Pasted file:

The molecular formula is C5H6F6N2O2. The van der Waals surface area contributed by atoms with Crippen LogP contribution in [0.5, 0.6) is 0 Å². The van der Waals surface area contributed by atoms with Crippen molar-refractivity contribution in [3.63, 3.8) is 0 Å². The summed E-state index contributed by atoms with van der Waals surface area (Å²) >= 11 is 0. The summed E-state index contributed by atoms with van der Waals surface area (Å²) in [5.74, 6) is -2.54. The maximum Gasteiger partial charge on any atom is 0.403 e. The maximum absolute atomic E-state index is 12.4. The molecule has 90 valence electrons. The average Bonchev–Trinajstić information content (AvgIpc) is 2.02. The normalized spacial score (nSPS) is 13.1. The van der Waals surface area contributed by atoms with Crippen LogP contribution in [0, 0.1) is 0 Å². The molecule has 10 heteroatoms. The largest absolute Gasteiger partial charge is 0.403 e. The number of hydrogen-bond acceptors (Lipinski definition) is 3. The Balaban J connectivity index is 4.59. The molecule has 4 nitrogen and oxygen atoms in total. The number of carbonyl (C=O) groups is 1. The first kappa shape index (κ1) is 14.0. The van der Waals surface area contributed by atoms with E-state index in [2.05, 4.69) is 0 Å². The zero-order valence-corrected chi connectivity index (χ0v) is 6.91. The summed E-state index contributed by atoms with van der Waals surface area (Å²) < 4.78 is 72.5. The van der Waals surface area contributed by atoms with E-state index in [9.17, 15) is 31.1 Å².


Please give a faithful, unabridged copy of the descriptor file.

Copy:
The molecular formula is C5H6F6N2O2. The van der Waals surface area contributed by atoms with Crippen LogP contribution in [0.5, 0.6) is 0 Å². The van der Waals surface area contributed by atoms with Crippen molar-refractivity contribution in [3.63, 3.8) is 0 Å². The summed E-state index contributed by atoms with van der Waals surface area (Å²) >= 11 is 0. The summed E-state index contributed by atoms with van der Waals surface area (Å²) in [5.74, 6) is -2.54. The maximum Gasteiger partial charge on any atom is 0.403 e. The maximum absolute atomic E-state index is 12.4. The molecule has 90 valence electrons. The average Bonchev–Trinajstić information content (AvgIpc) is 2.02. The normalized spacial score (nSPS) is 13.1. The van der Waals surface area contributed by atoms with Crippen LogP contribution in [0, 0.1) is 0 Å². The molecule has 10 heteroatoms. The largest absolute Gasteiger partial charge is 0.403 e. The number of hydrogen-bond acceptors (Lipinski definition) is 3. The Balaban J connectivity index is 4.59. The molecule has 4 nitrogen and oxygen atoms in total. The number of carbonyl (C=O) groups is 1. The first kappa shape index (κ1) is 14.0. The van der Waals surface area contributed by atoms with E-state index in [2.05, 4.69) is 0 Å². The zero-order valence-corrected chi connectivity index (χ0v) is 6.91. The summed E-state index contributed by atoms with van der Waals surface area (Å²) < 4.78 is 72.5. The van der Waals surface area contributed by atoms with E-state index in [9.17, 15) is 31.1 Å².